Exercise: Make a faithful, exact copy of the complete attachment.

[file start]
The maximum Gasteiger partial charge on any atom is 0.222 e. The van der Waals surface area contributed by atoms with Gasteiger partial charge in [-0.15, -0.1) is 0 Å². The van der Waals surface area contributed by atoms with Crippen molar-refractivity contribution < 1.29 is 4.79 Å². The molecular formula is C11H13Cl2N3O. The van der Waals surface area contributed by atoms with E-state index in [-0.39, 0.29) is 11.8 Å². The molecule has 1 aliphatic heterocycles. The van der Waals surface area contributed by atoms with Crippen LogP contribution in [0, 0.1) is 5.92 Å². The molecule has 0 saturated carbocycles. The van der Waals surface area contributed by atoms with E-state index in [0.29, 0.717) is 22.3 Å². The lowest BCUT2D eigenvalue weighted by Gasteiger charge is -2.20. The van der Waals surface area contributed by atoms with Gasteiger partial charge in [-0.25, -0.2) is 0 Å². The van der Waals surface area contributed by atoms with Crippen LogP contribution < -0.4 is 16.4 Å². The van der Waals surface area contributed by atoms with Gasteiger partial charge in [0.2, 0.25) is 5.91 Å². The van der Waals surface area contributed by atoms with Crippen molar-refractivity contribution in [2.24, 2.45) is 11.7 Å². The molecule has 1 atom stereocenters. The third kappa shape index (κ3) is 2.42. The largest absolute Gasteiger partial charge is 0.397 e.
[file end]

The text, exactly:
The maximum Gasteiger partial charge on any atom is 0.222 e. The van der Waals surface area contributed by atoms with Gasteiger partial charge in [-0.15, -0.1) is 0 Å². The van der Waals surface area contributed by atoms with Crippen molar-refractivity contribution < 1.29 is 4.79 Å². The molecular formula is C11H13Cl2N3O. The van der Waals surface area contributed by atoms with E-state index in [-0.39, 0.29) is 11.8 Å². The molecule has 1 aliphatic heterocycles. The van der Waals surface area contributed by atoms with Crippen LogP contribution in [0, 0.1) is 5.92 Å². The molecule has 0 saturated carbocycles. The van der Waals surface area contributed by atoms with E-state index in [0.29, 0.717) is 22.3 Å². The lowest BCUT2D eigenvalue weighted by Gasteiger charge is -2.20. The van der Waals surface area contributed by atoms with Gasteiger partial charge in [-0.25, -0.2) is 0 Å². The van der Waals surface area contributed by atoms with Crippen LogP contribution < -0.4 is 16.4 Å². The van der Waals surface area contributed by atoms with Gasteiger partial charge in [0.2, 0.25) is 5.91 Å². The van der Waals surface area contributed by atoms with Crippen molar-refractivity contribution in [2.24, 2.45) is 11.7 Å². The molecule has 1 atom stereocenters. The third kappa shape index (κ3) is 2.42. The largest absolute Gasteiger partial charge is 0.397 e.